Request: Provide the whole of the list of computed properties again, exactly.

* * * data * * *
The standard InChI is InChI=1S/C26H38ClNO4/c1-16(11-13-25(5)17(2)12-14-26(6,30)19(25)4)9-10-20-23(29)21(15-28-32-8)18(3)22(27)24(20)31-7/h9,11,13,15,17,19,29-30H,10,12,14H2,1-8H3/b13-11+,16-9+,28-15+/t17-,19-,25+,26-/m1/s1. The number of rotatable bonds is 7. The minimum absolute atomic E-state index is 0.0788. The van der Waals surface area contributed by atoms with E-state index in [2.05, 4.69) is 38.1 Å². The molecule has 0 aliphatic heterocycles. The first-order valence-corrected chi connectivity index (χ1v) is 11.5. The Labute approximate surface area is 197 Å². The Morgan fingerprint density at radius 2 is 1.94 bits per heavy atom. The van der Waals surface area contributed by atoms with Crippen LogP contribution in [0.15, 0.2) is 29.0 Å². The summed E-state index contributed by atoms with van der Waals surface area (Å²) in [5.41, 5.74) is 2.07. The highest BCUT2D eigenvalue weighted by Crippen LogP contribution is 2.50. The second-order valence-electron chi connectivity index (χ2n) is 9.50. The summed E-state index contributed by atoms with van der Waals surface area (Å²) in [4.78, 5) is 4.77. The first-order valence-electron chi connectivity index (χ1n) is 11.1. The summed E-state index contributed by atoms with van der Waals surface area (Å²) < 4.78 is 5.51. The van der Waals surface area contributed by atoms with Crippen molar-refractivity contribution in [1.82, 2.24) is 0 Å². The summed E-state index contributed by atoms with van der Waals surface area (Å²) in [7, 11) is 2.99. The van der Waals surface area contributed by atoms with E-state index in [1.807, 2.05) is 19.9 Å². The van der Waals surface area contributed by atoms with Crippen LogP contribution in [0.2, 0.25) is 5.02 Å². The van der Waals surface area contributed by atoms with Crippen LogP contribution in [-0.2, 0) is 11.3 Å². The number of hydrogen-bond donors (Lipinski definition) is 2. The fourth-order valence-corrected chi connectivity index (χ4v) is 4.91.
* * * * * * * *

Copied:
The standard InChI is InChI=1S/C26H38ClNO4/c1-16(11-13-25(5)17(2)12-14-26(6,30)19(25)4)9-10-20-23(29)21(15-28-32-8)18(3)22(27)24(20)31-7/h9,11,13,15,17,19,29-30H,10,12,14H2,1-8H3/b13-11+,16-9+,28-15+/t17-,19-,25+,26-/m1/s1. The number of rotatable bonds is 7. The minimum absolute atomic E-state index is 0.0788. The van der Waals surface area contributed by atoms with E-state index in [2.05, 4.69) is 38.1 Å². The molecule has 0 aliphatic heterocycles. The first-order valence-corrected chi connectivity index (χ1v) is 11.5. The Labute approximate surface area is 197 Å². The Morgan fingerprint density at radius 2 is 1.94 bits per heavy atom. The van der Waals surface area contributed by atoms with Crippen LogP contribution in [0.15, 0.2) is 29.0 Å². The summed E-state index contributed by atoms with van der Waals surface area (Å²) in [5.41, 5.74) is 2.07. The highest BCUT2D eigenvalue weighted by Crippen LogP contribution is 2.50. The second-order valence-electron chi connectivity index (χ2n) is 9.50. The summed E-state index contributed by atoms with van der Waals surface area (Å²) in [4.78, 5) is 4.77. The first-order valence-electron chi connectivity index (χ1n) is 11.1. The summed E-state index contributed by atoms with van der Waals surface area (Å²) < 4.78 is 5.51. The van der Waals surface area contributed by atoms with Crippen molar-refractivity contribution in [1.82, 2.24) is 0 Å². The summed E-state index contributed by atoms with van der Waals surface area (Å²) in [7, 11) is 2.99. The van der Waals surface area contributed by atoms with E-state index in [1.807, 2.05) is 19.9 Å². The van der Waals surface area contributed by atoms with Crippen LogP contribution in [0.2, 0.25) is 5.02 Å². The van der Waals surface area contributed by atoms with Crippen LogP contribution in [-0.2, 0) is 11.3 Å². The number of hydrogen-bond donors (Lipinski definition) is 2. The fourth-order valence-corrected chi connectivity index (χ4v) is 4.91.